Beneath the Salish Sea: The Clyde screens footage by local world-class underwater cinematographer

Florian Graner captures an up-close-and-personal look at a ratfish, or hydrolagus colliei, in the depths of Puget Sound. - Florian Graner photo
Florian Graner captures an up-close-and-personal look at a ratfish, or hydrolagus colliei, in the depths of Puget Sound.
— image credit: Florian Graner photo

He has splashed with seals, whales and giant octopi in the deepest depths of the world’s oceans.

He has seen what swims in the waters of the Amazon Basin, what lurks in the Mediterranean Sea near Mallorca, Spain, in the hidden fjords of Norway, and off the coast of Saudi Arabia in the Red Sea.

In short, this deep diver has been in much of this planet’s water. He even fancies a dip in Holmes Harbor now and again.

Currently, local underwater cinematographer Florian Graner is diving the depths of the Puget Sound for an exciting documentary about the Salish Sea for German television. The Salish stretches from the southern end of Puget Sound northward to Desolation Sound in Canada.

Lucky locals will be able to see some of the footage from “Beneath the Salish Sea: An Underwater Odyssey Through Puget Sound” in high definition video at the Clyde Theatre in Langley. The screening is at 2 p.m. Sunday, Jan. 17.

Graner will be on hand to answer audience questions about the making of the film and the creatures who star in it.

This extraordinary photography features an unusual look at sea life, such as a huge basking shark approaching with its giant mouth agape, a giant octopus walking across the sea floor, the beautiful and unfortunately named ratfish (basically unchanged for the past 150 million to 180 million years), a brightly-colored nudibranch enticing plankton into its mouth like a sea-going version of the Venus flytrap, orcas spy-hopping, seals playing in the gracefully swaying eel grass, and night films that clearly show the profusion of life in the waters of the Sound.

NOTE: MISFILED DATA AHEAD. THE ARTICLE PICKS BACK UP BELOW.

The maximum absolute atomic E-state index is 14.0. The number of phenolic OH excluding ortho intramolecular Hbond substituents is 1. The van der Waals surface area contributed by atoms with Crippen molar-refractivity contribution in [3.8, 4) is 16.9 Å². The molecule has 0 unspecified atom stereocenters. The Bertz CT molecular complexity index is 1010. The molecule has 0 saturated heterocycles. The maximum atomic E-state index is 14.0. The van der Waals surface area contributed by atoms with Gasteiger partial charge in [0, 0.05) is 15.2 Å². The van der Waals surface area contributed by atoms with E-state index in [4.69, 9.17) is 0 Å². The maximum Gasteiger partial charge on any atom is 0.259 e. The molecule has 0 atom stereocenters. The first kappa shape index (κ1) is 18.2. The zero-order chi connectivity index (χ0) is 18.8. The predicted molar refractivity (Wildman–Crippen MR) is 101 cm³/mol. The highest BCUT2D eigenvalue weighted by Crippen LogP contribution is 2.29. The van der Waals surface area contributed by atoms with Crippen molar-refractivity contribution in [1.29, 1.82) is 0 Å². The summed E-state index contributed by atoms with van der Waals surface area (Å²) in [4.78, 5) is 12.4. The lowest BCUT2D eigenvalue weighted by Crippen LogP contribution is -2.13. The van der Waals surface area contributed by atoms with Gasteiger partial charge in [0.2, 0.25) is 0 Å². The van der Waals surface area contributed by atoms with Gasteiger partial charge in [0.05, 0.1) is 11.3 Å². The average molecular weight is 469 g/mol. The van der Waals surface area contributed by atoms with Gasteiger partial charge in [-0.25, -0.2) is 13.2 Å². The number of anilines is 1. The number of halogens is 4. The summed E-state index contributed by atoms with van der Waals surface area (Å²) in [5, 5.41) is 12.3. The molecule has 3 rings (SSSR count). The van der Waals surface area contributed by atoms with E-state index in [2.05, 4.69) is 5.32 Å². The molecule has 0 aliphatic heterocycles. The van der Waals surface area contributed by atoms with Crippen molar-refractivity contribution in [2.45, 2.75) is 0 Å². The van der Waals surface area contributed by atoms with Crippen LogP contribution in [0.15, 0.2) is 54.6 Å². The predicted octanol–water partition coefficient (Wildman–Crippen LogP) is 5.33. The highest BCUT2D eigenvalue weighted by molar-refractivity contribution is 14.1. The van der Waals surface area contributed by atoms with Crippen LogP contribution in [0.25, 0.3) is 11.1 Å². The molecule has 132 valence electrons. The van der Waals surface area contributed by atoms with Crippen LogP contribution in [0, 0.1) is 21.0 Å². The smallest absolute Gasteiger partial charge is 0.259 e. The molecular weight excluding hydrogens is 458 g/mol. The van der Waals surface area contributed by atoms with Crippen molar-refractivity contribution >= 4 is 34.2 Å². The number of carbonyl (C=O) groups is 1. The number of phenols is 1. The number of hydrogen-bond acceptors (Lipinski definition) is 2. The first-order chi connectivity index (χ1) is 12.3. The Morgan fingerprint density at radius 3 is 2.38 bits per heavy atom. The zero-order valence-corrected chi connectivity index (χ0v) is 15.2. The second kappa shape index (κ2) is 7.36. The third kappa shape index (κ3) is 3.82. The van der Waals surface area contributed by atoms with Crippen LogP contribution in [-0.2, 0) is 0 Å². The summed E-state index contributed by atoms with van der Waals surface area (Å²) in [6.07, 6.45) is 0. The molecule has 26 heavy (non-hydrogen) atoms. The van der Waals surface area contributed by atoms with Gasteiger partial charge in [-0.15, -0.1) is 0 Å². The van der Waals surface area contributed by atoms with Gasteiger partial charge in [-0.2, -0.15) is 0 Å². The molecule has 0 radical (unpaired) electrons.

Graner is trained in the use of a specialized piece of equipment called the rebreather, which allows him to go deeper than the usual scuba diver. The rebreather gives him the ability to stay down longer, and get very close to the sea life that he studies.

Graner has a doctorate’s degree in marine biology with a specialty in marine mammals.

In the past 10 years, under the auspices of his company, Sealife Productions while filming for producers such as the BBC, Icon Films and NDR Naturfilm among others, Graner has photographed sharks in Norway, the coral reefs of the Red Sea, otters and spawning squid in California, orcas in the Arctic Ocean, porpoises in Japan, great white sharks in Mexico, gray whales on the Pacific Coast, seals in Germany and rare, mainly unseen, species in the Amazon River and Siberia’s Lake Baikal.

Graner moved his family to Freeland three years ago because, as he said, it seemed like a great place to raise kids and be able to jump into the waters nearby.

“I started diving off Beverly Beach because it’s our home beach and I like to know where I live,” Graner said.

“And I found that there’s amazing stuff living here. I never imagined Holmes Harbor would be so rich.”

The fact that the harbor is teeming with life is something he wants the people of Whidbey to understand.

“With all the negative press about the state of the Sound, people easily resign themselves to thinking that nothing can be done anymore,” he said. “That idea is both wrong and dangerous. There are beautiful and functioning ecosystems in our inland waters. I hope this footage will help people reconnect with them.”

Graner is also doing his part to educate the next generation about the importance of the health of the inland waters.

When he’s not traveling the globe, he does underwater photography for the Whidbey-based nonprofit marine-education organization Service, Education, Adventure (SEA).

“I’ll be working with SEA to produce a documentary series and accompanying DVD that will cover the evolution of the Salish Sea region, the natural history of its watershed above and below the surface, current research and the state and the future of Puget Sound,” he said

“We also aim to set up a Web site that links into the DVD set with background information and teaching tools.”

SEA’s 68-foot steel vessel Indigo will be moored at the Langley Marina and open to the public on Sunday.

SEA partners Scott Ashworth, Chris Burt and Susie Richards will be on hand to explain SEA’s educational programs and how the community can help with efforts to restore the health of the Salish Sea.

Additional information about the group can be found at

A selection of Graner’s still photographs can be found at

Tickets at the Clyde cost $6 for adults and $4 for seniors and those younger than 12.

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